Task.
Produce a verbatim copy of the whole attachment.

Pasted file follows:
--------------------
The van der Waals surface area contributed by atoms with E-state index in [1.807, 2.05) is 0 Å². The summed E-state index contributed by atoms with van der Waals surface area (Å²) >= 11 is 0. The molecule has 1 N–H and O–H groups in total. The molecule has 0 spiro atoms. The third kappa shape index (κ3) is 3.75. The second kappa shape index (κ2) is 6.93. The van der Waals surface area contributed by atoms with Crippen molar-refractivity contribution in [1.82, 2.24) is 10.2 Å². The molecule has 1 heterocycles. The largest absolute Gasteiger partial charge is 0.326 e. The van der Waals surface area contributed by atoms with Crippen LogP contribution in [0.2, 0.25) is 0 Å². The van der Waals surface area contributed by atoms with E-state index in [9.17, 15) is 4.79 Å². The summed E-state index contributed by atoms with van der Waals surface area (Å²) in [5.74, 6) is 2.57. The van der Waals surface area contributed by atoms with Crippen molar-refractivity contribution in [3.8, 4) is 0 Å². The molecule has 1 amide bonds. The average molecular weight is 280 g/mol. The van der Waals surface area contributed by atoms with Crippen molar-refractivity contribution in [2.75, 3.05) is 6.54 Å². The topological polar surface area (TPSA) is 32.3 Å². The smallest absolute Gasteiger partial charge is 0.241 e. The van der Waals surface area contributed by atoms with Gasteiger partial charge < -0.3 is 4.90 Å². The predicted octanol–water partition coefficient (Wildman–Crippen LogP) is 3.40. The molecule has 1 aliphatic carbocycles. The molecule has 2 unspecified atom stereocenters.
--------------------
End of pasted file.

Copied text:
The van der Waals surface area contributed by atoms with E-state index in [1.807, 2.05) is 0 Å². The summed E-state index contributed by atoms with van der Waals surface area (Å²) >= 11 is 0. The molecule has 1 N–H and O–H groups in total. The molecule has 0 spiro atoms. The third kappa shape index (κ3) is 3.75. The second kappa shape index (κ2) is 6.93. The van der Waals surface area contributed by atoms with Crippen molar-refractivity contribution in [1.82, 2.24) is 10.2 Å². The molecule has 1 heterocycles. The largest absolute Gasteiger partial charge is 0.326 e. The van der Waals surface area contributed by atoms with Crippen LogP contribution in [0.2, 0.25) is 0 Å². The van der Waals surface area contributed by atoms with E-state index in [9.17, 15) is 4.79 Å². The summed E-state index contributed by atoms with van der Waals surface area (Å²) in [5.74, 6) is 2.57. The van der Waals surface area contributed by atoms with Crippen molar-refractivity contribution in [3.8, 4) is 0 Å². The molecule has 1 amide bonds. The average molecular weight is 280 g/mol. The van der Waals surface area contributed by atoms with Crippen molar-refractivity contribution in [2.75, 3.05) is 6.54 Å². The topological polar surface area (TPSA) is 32.3 Å². The smallest absolute Gasteiger partial charge is 0.241 e. The van der Waals surface area contributed by atoms with Gasteiger partial charge < -0.3 is 4.90 Å². The predicted octanol–water partition coefficient (Wildman–Crippen LogP) is 3.40. The molecule has 1 aliphatic carbocycles. The molecule has 2 unspecified atom stereocenters.